Millions intended to be spent on the health needs of Eastern Cape residents have gone missing from d.
LONDON - South Africa's high crime levels should not affect visitors at the 2010 World Cup because crime is concentrated in areas away from the chosen venues, the head of event security told Reuters.
"Where the soccer is going to take place, where the stadiums are, where the police are, there will be low crime levels," said Andre Pruis, deputy national commissioner of the South African Police Service.
Speaking on Thursday on the sidelines of the International Sports Security Summit, Pruis said police stations in more isolated parts of the country are the ones which deal with robbery and sexual assault on a regular basis,
"Unfortunately those stations are in areas really still suffering from the past of our country, in underprivileged areas." In order to tackle security concerns surrounding the World Cup which officials expect to draw 360 000 visitors, the South African government has pledged R3,5 billion to help fight crime.
"During a major event, a country becomes the world," Pruis said, noting that South Africa will be a venue for the world's security problems as well as being under scrutiny itself.
"You import people with their problems," he said, suggesting that security was not just a problem for South Africa, but should be part of an international effort by security services.
Pruis added that the South African government had given him more money than he had asked for out of the R15,1billion budget for the World Cup.
He expects the national police force to build up to 195 000 by 2010 with around 320 000 private security personnel.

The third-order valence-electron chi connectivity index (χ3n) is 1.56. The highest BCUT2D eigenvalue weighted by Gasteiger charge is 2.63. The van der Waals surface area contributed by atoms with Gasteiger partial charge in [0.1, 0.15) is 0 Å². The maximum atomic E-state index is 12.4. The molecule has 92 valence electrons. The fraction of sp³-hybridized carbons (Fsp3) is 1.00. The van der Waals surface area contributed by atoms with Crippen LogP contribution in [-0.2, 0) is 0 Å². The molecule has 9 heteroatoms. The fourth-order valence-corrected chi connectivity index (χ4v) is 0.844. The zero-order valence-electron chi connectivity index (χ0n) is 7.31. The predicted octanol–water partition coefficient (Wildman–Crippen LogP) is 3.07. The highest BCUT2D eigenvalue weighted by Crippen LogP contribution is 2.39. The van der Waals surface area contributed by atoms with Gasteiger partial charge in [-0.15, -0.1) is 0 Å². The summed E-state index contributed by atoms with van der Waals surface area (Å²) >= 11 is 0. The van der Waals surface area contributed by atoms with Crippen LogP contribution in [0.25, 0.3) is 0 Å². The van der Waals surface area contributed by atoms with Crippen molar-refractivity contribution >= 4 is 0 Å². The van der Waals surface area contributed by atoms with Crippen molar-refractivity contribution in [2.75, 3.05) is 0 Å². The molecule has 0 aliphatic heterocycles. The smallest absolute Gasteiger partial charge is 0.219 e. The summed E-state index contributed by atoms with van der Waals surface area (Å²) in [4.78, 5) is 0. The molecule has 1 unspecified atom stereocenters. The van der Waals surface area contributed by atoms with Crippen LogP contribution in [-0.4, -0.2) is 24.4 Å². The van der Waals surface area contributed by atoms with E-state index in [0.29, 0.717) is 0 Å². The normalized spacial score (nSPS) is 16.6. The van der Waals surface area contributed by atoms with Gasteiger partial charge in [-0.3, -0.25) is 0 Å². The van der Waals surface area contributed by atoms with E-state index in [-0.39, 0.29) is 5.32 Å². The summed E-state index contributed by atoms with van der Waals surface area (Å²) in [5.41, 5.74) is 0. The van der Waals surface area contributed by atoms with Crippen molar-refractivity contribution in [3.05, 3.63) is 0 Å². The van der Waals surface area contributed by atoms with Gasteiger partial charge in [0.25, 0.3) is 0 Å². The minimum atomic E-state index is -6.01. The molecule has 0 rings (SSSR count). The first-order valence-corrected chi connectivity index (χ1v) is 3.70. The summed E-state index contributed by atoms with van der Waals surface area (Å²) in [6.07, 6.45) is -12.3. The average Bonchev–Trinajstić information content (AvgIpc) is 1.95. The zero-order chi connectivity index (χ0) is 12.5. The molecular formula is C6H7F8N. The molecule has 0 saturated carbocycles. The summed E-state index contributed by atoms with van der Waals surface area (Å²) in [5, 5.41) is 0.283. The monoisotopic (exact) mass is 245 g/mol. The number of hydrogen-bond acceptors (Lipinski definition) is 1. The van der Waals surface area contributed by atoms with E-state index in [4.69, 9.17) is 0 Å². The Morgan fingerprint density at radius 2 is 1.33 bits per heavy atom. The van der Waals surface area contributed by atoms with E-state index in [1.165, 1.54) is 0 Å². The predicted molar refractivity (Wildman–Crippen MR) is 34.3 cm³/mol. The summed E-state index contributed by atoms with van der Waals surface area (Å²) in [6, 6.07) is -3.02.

South Africa, which hosted the 2003 Cricket World Cup, will be the first African country to stage the World Cup.
It will be broadcast to a worldwide audience of 30 billion.
However, with South Africa's poor crime record, the choice of venue for soccer's main event has caused some concern in the international community.
In the 12-month period between 2005-2006, there were 18528 murders, 54926 rapes, and 226942 assaults with grievous bodily harm intended, according to the Department of Safety and Security.
In November, Eric Bost, the US ambassador to the United Nations, said high crime levels could discourage tourists from coming to South Africa.
Pruis said he could understand Bost's concerns but added:
"We had, in a very short period, a spate of robberies...measures were taken and it died down."
South Africa still has the backing of Fifa's president Sepp Blatter, Pruis said.
"Mr Blatter said, when there were rumours that it would be possibly moved to another country, the first choice is South Africa, the second choice is South Africa, and the third one is South Africa. "The Fifa offices are already being set up in Johannesburg, I have absolutely brilliant cooperation with them."
Pruis said South Africa's track record in hosting past events, such as the 1995 Rugby World Cup and the 1999 All Africa Games, should inspire confidence.
"In my mind it must duplicate the Cricket World Cup," he said.
He added that major sporting events had taken place without security problems.
"The stadiums where we will be having the soccer are primarily in the same areas as our cricket stadiums." The matches will take place in 10 stadiums across South Africa and the winning country will be decided in Johannesburg's Soccer City stadium, with a capacity of 95 000.
FIFA will approve detailed security plans for the finals in June 2009. - Reuters